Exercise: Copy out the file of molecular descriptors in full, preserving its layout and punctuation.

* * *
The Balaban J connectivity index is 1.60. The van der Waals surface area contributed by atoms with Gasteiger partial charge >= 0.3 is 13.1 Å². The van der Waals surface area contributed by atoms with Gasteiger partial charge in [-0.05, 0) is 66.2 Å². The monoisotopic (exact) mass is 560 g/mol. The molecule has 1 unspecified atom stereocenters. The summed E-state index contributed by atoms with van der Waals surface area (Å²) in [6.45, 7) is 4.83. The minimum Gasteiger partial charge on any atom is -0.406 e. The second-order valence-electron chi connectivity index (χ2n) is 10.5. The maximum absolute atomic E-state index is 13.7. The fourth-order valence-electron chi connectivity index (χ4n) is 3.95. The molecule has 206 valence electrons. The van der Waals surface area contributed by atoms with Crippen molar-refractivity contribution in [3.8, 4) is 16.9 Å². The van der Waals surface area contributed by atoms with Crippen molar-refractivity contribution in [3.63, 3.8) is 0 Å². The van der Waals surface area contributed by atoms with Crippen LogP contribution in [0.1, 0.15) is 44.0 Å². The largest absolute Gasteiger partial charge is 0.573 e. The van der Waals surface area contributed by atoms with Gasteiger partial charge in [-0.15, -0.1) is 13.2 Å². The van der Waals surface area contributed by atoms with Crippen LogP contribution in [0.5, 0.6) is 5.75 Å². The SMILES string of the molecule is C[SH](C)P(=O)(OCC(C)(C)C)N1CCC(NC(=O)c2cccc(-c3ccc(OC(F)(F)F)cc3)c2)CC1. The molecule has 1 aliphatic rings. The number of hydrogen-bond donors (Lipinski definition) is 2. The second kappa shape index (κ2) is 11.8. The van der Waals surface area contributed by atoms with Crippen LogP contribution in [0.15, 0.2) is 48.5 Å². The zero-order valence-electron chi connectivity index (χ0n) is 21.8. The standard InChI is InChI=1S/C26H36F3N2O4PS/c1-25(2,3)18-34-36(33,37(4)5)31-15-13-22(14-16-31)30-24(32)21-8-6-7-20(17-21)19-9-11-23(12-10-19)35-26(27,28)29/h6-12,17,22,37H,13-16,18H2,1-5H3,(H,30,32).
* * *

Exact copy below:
The Balaban J connectivity index is 1.60. The van der Waals surface area contributed by atoms with Gasteiger partial charge >= 0.3 is 13.1 Å². The van der Waals surface area contributed by atoms with Gasteiger partial charge in [-0.05, 0) is 66.2 Å². The monoisotopic (exact) mass is 560 g/mol. The molecule has 1 unspecified atom stereocenters. The summed E-state index contributed by atoms with van der Waals surface area (Å²) in [6.45, 7) is 4.83. The minimum Gasteiger partial charge on any atom is -0.406 e. The second-order valence-electron chi connectivity index (χ2n) is 10.5. The maximum absolute atomic E-state index is 13.7. The fourth-order valence-electron chi connectivity index (χ4n) is 3.95. The molecule has 206 valence electrons. The van der Waals surface area contributed by atoms with Crippen molar-refractivity contribution in [3.8, 4) is 16.9 Å². The van der Waals surface area contributed by atoms with Crippen molar-refractivity contribution in [3.63, 3.8) is 0 Å². The van der Waals surface area contributed by atoms with Crippen LogP contribution in [0.1, 0.15) is 44.0 Å². The largest absolute Gasteiger partial charge is 0.573 e. The van der Waals surface area contributed by atoms with Gasteiger partial charge in [-0.15, -0.1) is 13.2 Å². The van der Waals surface area contributed by atoms with Crippen LogP contribution in [0.5, 0.6) is 5.75 Å². The SMILES string of the molecule is C[SH](C)P(=O)(OCC(C)(C)C)N1CCC(NC(=O)c2cccc(-c3ccc(OC(F)(F)F)cc3)c2)CC1. The molecule has 1 aliphatic rings. The number of hydrogen-bond donors (Lipinski definition) is 2. The second kappa shape index (κ2) is 11.8. The van der Waals surface area contributed by atoms with Crippen LogP contribution in [0.15, 0.2) is 48.5 Å². The zero-order valence-electron chi connectivity index (χ0n) is 21.8. The standard InChI is InChI=1S/C26H36F3N2O4PS/c1-25(2,3)18-34-36(33,37(4)5)31-15-13-22(14-16-31)30-24(32)21-8-6-7-20(17-21)19-9-11-23(12-10-19)35-26(27,28)29/h6-12,17,22,37H,13-16,18H2,1-5H3,(H,30,32).